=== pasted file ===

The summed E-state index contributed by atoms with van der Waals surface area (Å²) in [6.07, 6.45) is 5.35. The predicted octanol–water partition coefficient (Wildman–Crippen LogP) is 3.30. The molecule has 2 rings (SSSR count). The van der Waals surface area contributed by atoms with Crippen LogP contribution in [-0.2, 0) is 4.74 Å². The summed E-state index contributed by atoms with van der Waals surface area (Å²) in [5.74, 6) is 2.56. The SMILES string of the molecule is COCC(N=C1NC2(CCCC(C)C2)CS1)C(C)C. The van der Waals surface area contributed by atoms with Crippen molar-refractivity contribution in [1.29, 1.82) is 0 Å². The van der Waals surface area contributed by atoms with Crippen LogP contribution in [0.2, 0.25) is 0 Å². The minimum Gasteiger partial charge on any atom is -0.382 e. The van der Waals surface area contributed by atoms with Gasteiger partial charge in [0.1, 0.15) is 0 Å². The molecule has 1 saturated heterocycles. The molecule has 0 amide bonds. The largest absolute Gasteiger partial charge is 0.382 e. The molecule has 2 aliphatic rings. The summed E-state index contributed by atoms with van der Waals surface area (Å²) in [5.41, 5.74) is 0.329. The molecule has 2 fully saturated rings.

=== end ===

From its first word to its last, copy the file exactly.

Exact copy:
The summed E-state index contributed by atoms with van der Waals surface area (Å²) in [6.07, 6.45) is 5.35. The predicted octanol–water partition coefficient (Wildman–Crippen LogP) is 3.30. The molecule has 2 rings (SSSR count). The van der Waals surface area contributed by atoms with Crippen LogP contribution in [-0.2, 0) is 4.74 Å². The summed E-state index contributed by atoms with van der Waals surface area (Å²) in [5.74, 6) is 2.56. The SMILES string of the molecule is COCC(N=C1NC2(CCCC(C)C2)CS1)C(C)C. The van der Waals surface area contributed by atoms with Crippen molar-refractivity contribution in [1.29, 1.82) is 0 Å². The van der Waals surface area contributed by atoms with Crippen LogP contribution in [0.2, 0.25) is 0 Å². The minimum Gasteiger partial charge on any atom is -0.382 e. The van der Waals surface area contributed by atoms with Gasteiger partial charge in [0.1, 0.15) is 0 Å². The molecule has 1 saturated heterocycles. The molecule has 0 amide bonds. The largest absolute Gasteiger partial charge is 0.382 e. The molecule has 2 aliphatic rings. The summed E-state index contributed by atoms with van der Waals surface area (Å²) in [5.41, 5.74) is 0.329. The molecule has 2 fully saturated rings.